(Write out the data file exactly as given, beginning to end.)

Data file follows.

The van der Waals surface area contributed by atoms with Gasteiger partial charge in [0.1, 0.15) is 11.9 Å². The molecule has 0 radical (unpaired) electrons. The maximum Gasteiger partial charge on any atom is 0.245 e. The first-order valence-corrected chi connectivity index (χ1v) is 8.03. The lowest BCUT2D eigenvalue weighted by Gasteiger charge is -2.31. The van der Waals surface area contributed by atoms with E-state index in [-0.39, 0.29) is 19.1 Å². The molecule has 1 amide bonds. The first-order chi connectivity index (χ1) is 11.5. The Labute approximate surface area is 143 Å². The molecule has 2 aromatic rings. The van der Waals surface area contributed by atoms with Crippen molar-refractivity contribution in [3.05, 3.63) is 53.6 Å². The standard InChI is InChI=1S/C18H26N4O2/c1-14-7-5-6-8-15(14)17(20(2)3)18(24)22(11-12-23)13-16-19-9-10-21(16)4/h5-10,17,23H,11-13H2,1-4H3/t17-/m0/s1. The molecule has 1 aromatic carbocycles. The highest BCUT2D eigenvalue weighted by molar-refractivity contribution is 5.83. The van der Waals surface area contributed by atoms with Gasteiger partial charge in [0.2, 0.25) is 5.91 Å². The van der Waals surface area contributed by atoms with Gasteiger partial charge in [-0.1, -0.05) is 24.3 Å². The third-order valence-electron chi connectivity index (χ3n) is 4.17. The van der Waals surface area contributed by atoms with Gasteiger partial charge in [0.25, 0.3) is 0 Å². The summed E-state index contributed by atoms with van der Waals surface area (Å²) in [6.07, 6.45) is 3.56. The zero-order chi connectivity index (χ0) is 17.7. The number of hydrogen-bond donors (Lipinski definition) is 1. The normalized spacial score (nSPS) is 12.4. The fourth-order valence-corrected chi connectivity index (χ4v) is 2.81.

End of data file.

The van der Waals surface area contributed by atoms with Gasteiger partial charge in [0.1, 0.15) is 11.9 Å². The molecule has 0 radical (unpaired) electrons. The maximum Gasteiger partial charge on any atom is 0.245 e. The first-order valence-corrected chi connectivity index (χ1v) is 8.03. The lowest BCUT2D eigenvalue weighted by Gasteiger charge is -2.31. The van der Waals surface area contributed by atoms with E-state index in [-0.39, 0.29) is 19.1 Å². The molecule has 1 amide bonds. The first-order chi connectivity index (χ1) is 11.5. The Labute approximate surface area is 143 Å². The molecule has 2 aromatic rings. The van der Waals surface area contributed by atoms with Crippen molar-refractivity contribution in [3.05, 3.63) is 53.6 Å². The standard InChI is InChI=1S/C18H26N4O2/c1-14-7-5-6-8-15(14)17(20(2)3)18(24)22(11-12-23)13-16-19-9-10-21(16)4/h5-10,17,23H,11-13H2,1-4H3/t17-/m0/s1. The molecule has 1 aromatic carbocycles. The highest BCUT2D eigenvalue weighted by molar-refractivity contribution is 5.83. The van der Waals surface area contributed by atoms with Gasteiger partial charge in [0.2, 0.25) is 5.91 Å². The van der Waals surface area contributed by atoms with Gasteiger partial charge in [-0.1, -0.05) is 24.3 Å². The third-order valence-electron chi connectivity index (χ3n) is 4.17. The van der Waals surface area contributed by atoms with Gasteiger partial charge in [0.25, 0.3) is 0 Å². The summed E-state index contributed by atoms with van der Waals surface area (Å²) in [6.07, 6.45) is 3.56. The zero-order chi connectivity index (χ0) is 17.7. The number of hydrogen-bond donors (Lipinski definition) is 1. The normalized spacial score (nSPS) is 12.4. The fourth-order valence-corrected chi connectivity index (χ4v) is 2.81.